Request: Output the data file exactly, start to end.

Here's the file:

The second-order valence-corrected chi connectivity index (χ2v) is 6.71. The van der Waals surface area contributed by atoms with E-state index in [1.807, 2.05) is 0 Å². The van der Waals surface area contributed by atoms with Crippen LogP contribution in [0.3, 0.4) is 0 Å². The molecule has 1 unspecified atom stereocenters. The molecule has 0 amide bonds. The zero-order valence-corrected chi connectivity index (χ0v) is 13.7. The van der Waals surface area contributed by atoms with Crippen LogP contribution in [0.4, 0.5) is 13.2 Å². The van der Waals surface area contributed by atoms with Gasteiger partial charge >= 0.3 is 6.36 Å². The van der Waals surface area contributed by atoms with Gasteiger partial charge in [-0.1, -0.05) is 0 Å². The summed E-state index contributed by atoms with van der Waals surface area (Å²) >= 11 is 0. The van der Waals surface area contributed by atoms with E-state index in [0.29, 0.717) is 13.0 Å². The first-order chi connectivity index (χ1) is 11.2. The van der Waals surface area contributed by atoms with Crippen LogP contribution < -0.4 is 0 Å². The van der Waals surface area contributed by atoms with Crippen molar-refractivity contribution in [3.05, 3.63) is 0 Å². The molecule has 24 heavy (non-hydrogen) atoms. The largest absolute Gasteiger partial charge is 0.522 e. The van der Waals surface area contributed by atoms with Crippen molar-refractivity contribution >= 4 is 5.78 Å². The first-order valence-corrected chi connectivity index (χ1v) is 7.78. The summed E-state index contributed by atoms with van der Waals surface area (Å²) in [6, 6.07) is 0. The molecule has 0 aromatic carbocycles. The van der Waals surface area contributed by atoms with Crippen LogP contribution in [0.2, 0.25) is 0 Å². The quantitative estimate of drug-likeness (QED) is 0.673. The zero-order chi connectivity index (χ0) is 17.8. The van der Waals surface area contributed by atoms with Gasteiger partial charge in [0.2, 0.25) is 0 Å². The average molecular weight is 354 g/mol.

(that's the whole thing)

The second-order valence-corrected chi connectivity index (χ2v) is 6.71. The van der Waals surface area contributed by atoms with E-state index in [1.807, 2.05) is 0 Å². The van der Waals surface area contributed by atoms with Crippen LogP contribution in [0.3, 0.4) is 0 Å². The molecule has 1 unspecified atom stereocenters. The molecule has 0 amide bonds. The zero-order valence-corrected chi connectivity index (χ0v) is 13.7. The van der Waals surface area contributed by atoms with Crippen LogP contribution in [0.4, 0.5) is 13.2 Å². The van der Waals surface area contributed by atoms with Gasteiger partial charge >= 0.3 is 6.36 Å². The van der Waals surface area contributed by atoms with Gasteiger partial charge in [-0.1, -0.05) is 0 Å². The summed E-state index contributed by atoms with van der Waals surface area (Å²) >= 11 is 0. The van der Waals surface area contributed by atoms with E-state index in [0.29, 0.717) is 13.0 Å². The first-order chi connectivity index (χ1) is 11.2. The van der Waals surface area contributed by atoms with Crippen LogP contribution < -0.4 is 0 Å². The van der Waals surface area contributed by atoms with Crippen molar-refractivity contribution in [3.05, 3.63) is 0 Å². The molecule has 24 heavy (non-hydrogen) atoms. The largest absolute Gasteiger partial charge is 0.522 e. The van der Waals surface area contributed by atoms with Crippen molar-refractivity contribution >= 4 is 5.78 Å². The first-order valence-corrected chi connectivity index (χ1v) is 7.78. The summed E-state index contributed by atoms with van der Waals surface area (Å²) in [6, 6.07) is 0. The molecule has 0 aromatic carbocycles. The van der Waals surface area contributed by atoms with Crippen LogP contribution in [0.2, 0.25) is 0 Å². The quantitative estimate of drug-likeness (QED) is 0.673. The zero-order chi connectivity index (χ0) is 17.8. The van der Waals surface area contributed by atoms with Gasteiger partial charge in [0.2, 0.25) is 0 Å². The average molecular weight is 354 g/mol.